This event, taking place in Hong Kong will discuss Europe-Asia relations in the context of global developments.
This invitation-only event is organised by Bruegel and Bloomberg and will be held in Hong Kong on 7 July.
Inter-regional relations between Europe and Asia are at a crossroads, and their future direction is closely linked both to the global arena, as well as developments in Europe itself.
The global scenario is marked by a tectonic shift in a major player: the United States administration is opposed to multilateralism, argues for a renegotiation of “bad trade deals,” and calls into question the scientific consensus in areas such as climate change. Elections in Europe, at least up to the end of May 2017, suggest a political decoupling of Europe from the US. This represents both an opportunity and a real responsibility. This is the time for European policy makers to speed up their work on repairing the architecture of the euro area, while strengthening the stability of the EU. It is time for rigorous analysis of the challenges and open debate about the options on the table, also against the background of the Brexit negotiations.
During this off the record event we will discuss the implication of these geopolitical developments for European cooperation with Asia, covering trade and other forms of cooperation.
Peter Mandelson, Global Counsel, and former European Commissioner for Trade
Global Counsel, and former European Commissioner for Trade
Senior Reporter, Bloomberg L.P.
English common law is the choice of law for financial contracts, even for parties in EU members with civil law systems. This creates a lucrative legal sector in the UK, but Brexit could make UK court decisions difficult to enforce in the EU. Parties will be able to continue using English common law after Brexit, but how will these contracts be enforced? Some continental courts are preparing to make judicial decisions on common law cases in the English language.
The reduction of current account deficits in euro-area countries since the 2008 crisis is strongly driven by increases in exports that dampened the effect on production of the fall in demand and imports.
Pharmaceuticals are a hugely important industry for the EU and the UK. The sector creates thousands of jobs, billions of euros in exports, and is Europe’s most research-intense industry. But will Brexit mean for pharma? Border delays, disruption to R&D and regulatory divergence all pose hazards.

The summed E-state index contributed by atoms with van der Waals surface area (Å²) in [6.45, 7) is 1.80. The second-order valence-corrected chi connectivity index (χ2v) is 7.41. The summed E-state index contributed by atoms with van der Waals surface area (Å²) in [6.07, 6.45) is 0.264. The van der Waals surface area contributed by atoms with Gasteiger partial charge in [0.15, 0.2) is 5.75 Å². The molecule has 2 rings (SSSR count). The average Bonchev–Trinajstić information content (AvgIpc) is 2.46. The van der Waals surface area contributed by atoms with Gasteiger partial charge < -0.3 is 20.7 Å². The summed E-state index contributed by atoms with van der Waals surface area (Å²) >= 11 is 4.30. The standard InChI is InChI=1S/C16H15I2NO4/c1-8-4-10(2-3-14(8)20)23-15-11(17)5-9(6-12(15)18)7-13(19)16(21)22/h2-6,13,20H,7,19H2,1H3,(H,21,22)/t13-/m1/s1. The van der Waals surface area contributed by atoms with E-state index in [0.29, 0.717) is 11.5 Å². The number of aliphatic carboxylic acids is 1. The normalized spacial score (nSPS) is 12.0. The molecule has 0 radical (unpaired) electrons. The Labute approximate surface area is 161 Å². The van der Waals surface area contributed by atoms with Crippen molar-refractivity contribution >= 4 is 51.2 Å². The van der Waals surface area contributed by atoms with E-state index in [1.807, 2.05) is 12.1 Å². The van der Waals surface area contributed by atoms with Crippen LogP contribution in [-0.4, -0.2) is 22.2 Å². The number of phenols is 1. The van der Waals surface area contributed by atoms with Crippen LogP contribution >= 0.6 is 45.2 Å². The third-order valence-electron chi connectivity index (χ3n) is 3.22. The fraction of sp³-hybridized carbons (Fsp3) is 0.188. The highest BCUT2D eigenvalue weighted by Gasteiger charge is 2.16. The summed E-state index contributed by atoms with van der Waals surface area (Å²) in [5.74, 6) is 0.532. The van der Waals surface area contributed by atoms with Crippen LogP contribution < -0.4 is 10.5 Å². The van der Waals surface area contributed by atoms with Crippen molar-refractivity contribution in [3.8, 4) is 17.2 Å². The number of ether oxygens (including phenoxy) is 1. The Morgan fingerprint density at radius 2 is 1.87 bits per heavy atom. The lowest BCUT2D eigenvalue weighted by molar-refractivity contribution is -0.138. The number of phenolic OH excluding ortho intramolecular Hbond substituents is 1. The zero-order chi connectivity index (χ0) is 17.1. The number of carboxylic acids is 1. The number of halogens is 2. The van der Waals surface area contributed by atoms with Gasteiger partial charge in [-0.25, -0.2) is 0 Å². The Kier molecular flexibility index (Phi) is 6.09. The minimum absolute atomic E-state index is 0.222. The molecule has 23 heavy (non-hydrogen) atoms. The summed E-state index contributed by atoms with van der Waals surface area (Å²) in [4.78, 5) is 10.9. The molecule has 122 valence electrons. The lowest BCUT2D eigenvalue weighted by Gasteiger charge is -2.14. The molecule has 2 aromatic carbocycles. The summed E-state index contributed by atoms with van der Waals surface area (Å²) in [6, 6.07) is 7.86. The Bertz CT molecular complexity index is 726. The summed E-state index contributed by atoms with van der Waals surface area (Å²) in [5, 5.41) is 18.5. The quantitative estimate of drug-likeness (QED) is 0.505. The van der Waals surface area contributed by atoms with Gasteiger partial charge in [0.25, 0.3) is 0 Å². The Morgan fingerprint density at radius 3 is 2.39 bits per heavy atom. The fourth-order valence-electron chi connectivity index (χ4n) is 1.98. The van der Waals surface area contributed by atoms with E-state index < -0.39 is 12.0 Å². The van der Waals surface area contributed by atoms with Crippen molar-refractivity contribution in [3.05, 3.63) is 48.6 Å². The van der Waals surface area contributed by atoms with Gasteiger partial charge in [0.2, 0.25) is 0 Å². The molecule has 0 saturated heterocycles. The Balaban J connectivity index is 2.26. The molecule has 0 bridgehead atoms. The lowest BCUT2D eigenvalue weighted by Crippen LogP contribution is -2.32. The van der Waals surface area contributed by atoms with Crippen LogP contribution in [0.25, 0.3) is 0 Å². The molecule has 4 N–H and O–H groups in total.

This brief reviews the main features of the recent globalization, attempts to explain its persistence over the centuries and why it is likely to persist in the indefinite the future, examines the causes and prospects of the new protectionism, and concludes by drawing policy implications.
The One Belt One Road initiative holds great promise for the global economy, but will need a huge amount of finance. Initial presumptions that China would be able to provide all the finance are now unrealistic. Other partners should consider providing finance for some aspects, especially Europe - which has a lot to gain from the project.
From the land border with Ireland to expats’ pension rights, there is much to negotiate.
After a decade of growth based on hydrocarbon booms, Central Asian countries are faced with increasing challenges to complete their transitions to a market economy and towards economic development and integration.
At this January's Davos meeting, Chinese President Xi Jinping announced to a surprised audience that China would be the world’s new champion of globalisation. Bruegel scholar Marek Dabrowski agrees that a functioning global trade system is in China's interest.
Comparing and evaluating financial assistance programmes of four euro-area countries (Greece, Ireland, Portugal, and Cyprus) and three non-euro-area countries (Hungary, Latvia, and Romania) of the European Union in the aftermath of the 2007/08 global financial and economic crisis. Asian countries can draw several lessons from European experiences.
President Trump has so far been softer on China than his campaign promises predicted. This is welcome. However, the EU has a lot at stake, and should be ready to steer a tactical course between its two main trade partners.
Curtain raiser speech ahead of the 2017 IMF Spring Meetings delivered at Bruegel by the Managing Director of the International Monetary Fund.
The authors of this Policy Contribution propose five ways in which EU policymakers can contribute to development in North Africa and build partnerships on trade, investment and migration.